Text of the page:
Zhou Fan is a rising star in the Chinese art scene – he is a young, yet extremely creative, Chinese contemporary artist. His paintings have attracted attention at exhibitions in New York, Germany and Shanghai. In the Chinese Art Prize 2007, Zhou Fan was selected as one of the top 3 emerging Chinese contemporary artists (out of over 1300 entries into the art prize) by Gerard Goodrow, Director of Art Cologne, Jeff Kelley, Curator of the Asian Art Museum in California and other important judges.
The first thing that strikes people when they view Zhou Fan’s work is how his paintings are so colourful and detailed. Zhou Fan spends many hours carefully painting the details and tiny lines which compose his subjects. Some people have remarked that the paintings have a “Japanese quality” to them. Zhou Fan is in fact ¾ Chinese and ¼ Japanese, and while his Japanese side has probably had some influence on the artist’s interests, Zhou has spent his whole life in China and cannot even speak Japanese. Zhou Fan paints his works so colourfully because his subject matter, such as jellyfish, is colourful. Jellyfish can glow a multitude of colours as they float in the ocean’s skies. While they are calm and soothing fish to look at, they pack a powerful sting that can even kill small fish or animals. Zhou has explained that one of his priorities is to make his works attractive, which is another reason why he makes his works so colourful. “Visual effect” is one of the priorities of any artist, according to Zhou.
Zhou Fan has been very inspired by his childhood. While the artist has always had a strong fascination for Jellyfish, Zhou’s “Love of Jellyfish” series of paintings is based on dreams that he had as a young boy of many jellyfish floating in the sky, some of which fell to the ground on parachutes and became mushrooms. These dreams had a strong impact on the artist, and he remembers them vividly. The artist explains, “Somehow I feel that it is easier to focus on dreams than reality”. According to psychologists, our daily fantasies and dreams are actually extensions and expansion of our reality.
In another series of paintings, Zhou Fan paints a fat boy, with many moles and a big tire-ring of fat around his neck. The series is titled: “Teacher, I won’t do it again”. The fat boy is crying, and he has a band-aid on his finger, which has clearly been bleeding. In some of the paintings in the series, the boy has a candy in his hand; presumably, the boy has been eating too much candy and the teacher scolded him, so he is crying. This subject-matter, too, harks back to Zhou Fan’s childhood, when he had a very fat classmate in school who could not stop eating candies. Zhou was sympathetic towards the boy and felt bad when teachers were harsh to his fat classmate. Even Zhou’s classmates were mean to the boy and picked on him a lot.
While Zhou Fan’s paintings may at first look happy and cheerful because they are colourful, many of the artist’s works have a sad undertone to them. Zhou seems to be quite sensitive to the fact that people can be cruel and destructive, and he can see the effect China’s societal changes are having on individuals and the society as a whole. Clearly, the crying fat boy, while he looks humorous, is actually tormented by his teacher and classmates. Communist concepts of everyone being equal are not a reality for the fat boy; even though he has done nothing wrong to anyone, he is still put down and looked down on. The boy is discriminated against. In another painting, Zhou Fan has placed a figure of a boy in the bottom left corner; the boy’s hand is on his face, and coming out of his hand appears to be either jellyfish tentacles or noodle-looking things. Zhou explains about the boy, “The boy crying in the painting keeps things within him, is easily sad, and he refuses to face reality.” This is also a commentary on society – that boys are supposed to keep their emotions within them, and as a result they are sad inside. Also, refusing to face reality points to the fact that the boy does not like reality – so he wants to ignore it. What is so bad about reality that a young boy does not want to face reality? Again, China’s tremendous current social changes have made life confusing and sometimes even terrifying for children growing up in such an environment.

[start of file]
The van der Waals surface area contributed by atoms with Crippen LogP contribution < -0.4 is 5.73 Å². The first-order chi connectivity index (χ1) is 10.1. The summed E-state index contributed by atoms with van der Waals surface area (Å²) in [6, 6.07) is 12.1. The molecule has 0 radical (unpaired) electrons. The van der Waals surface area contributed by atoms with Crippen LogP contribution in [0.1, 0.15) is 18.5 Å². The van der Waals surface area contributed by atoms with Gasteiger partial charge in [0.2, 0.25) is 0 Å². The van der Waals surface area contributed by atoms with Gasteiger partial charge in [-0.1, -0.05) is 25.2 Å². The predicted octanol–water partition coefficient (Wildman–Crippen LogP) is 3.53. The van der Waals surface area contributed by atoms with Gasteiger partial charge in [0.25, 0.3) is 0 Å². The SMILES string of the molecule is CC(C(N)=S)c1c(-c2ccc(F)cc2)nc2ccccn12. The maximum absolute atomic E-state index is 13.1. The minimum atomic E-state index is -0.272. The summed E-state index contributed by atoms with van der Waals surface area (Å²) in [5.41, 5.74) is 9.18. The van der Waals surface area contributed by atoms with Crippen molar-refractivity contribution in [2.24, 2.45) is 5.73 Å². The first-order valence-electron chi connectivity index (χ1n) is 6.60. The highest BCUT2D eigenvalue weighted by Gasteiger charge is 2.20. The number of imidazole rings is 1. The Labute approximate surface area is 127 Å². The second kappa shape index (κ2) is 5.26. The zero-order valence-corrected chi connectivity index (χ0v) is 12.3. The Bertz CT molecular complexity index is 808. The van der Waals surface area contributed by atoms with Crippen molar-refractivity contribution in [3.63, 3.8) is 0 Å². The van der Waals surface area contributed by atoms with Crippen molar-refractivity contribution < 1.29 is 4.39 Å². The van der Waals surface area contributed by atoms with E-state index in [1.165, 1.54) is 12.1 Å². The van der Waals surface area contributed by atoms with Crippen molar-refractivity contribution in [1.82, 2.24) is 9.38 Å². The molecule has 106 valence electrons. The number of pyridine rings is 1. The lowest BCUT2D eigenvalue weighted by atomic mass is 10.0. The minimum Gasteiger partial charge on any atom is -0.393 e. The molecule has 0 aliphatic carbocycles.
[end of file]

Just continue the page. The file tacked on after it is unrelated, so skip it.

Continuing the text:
Zhou Fan says that he has been influenced by paintings from the Qing Dynasty, when they combined all sorts of unrelated “flowers and birds” in order to create an atmosphere within the works. In his newest series of paintings, Zhou Fan has several paintings of women wearing hats composed of a wide variety of living things, which seem to be unrelated, such as ladybugs, plants, flowers, fish and jellyfish. At first glance, it seems to be surprising that these things have been placed together – and it provides much food for thought. Yet after looking at the works and pondering them for a while, these things are painted together so harmoniously that they seem to fit together, like pieces in a fantasy puzzle. Zhou’s variety of combined beings also reflects life in China, with so many different influences, historical, modern, Eastern and Western come into our lives from different angles.
In Zhou Fan’s newest series, often tentacles of the jellyfish are dangling down from the women’s headwear, and in one painting the tentacles are reaching down, holding up an object in front of a woman, like a carrot held on a stick in front of a donkey. The various, twisted tentacles could be said to represent the complications of life and how twists and entanglements of even small things can tie people down. But also, they are simply the result of wearing a hat made of jellyfish! Zhou Fan likes to combine the impossible, and while it looks beautiful within the paintings, the results can be confusing and chaotic-seeming.